The Rev. Canon John Taylor, vicar of St. John Chrysostom Church in Rancho Santa Margarita and former director of the Nixon library, said the facility, which opened in 1990, was a wonderful setting for the gathering because like Anglicans, Nixon, the 37th U.S. President, was "a centrist. He was betwixt and between … what Nixon called enlightened realism or pragmatic idealism" is possibly a way forward for the church as well, with our polarized politics."
Taylor noted that Nixon was between two poles in American politics. "He was not welcomed by the far right of the Republican Party" because of his opening to China, improving relations with the Soviet Union and establishment of the Environmental Protection Agency, as well as relatively enlightened views on civil rights in the 1950s and forward, Taylor said.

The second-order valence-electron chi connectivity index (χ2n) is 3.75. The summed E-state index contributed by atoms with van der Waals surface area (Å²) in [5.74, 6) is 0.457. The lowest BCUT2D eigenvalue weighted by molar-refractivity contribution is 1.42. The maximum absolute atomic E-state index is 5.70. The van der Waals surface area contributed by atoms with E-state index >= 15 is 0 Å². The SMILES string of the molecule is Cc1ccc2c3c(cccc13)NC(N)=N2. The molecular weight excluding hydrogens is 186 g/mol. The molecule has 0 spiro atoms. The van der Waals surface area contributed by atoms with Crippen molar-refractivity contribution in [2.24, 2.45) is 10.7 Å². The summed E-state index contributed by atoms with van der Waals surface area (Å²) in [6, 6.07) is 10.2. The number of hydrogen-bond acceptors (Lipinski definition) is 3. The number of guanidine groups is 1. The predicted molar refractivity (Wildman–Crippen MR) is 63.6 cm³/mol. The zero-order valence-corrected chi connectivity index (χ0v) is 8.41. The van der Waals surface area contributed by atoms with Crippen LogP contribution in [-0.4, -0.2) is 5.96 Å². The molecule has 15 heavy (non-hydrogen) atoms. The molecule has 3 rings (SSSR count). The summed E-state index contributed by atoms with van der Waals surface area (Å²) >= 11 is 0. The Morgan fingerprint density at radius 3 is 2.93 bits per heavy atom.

Nor was he welcome "on the left in American politics because of the Vietnam War and his especially aggressive anti-communism early in his career."
Thursday, August 20, 2009
Betwixon And Between
During the General Convention of the Episcopal Church in Anaheim in July, Bishop J. Jon and Mary Bruno (shown at left) chose the Nixon Library's East Room for their gala dinner in honor of Anglican Communion primates from around the world. In briefly welcoming them and the Brunos' other guests, I took the opportunity to enunciate the Episconixonian Creed. I just caught up with dinner coverage provided by my colleague and fellow Michigander, Pulitzer Prize winner the Rev. Pat McCaughan. Thanks, Pat!: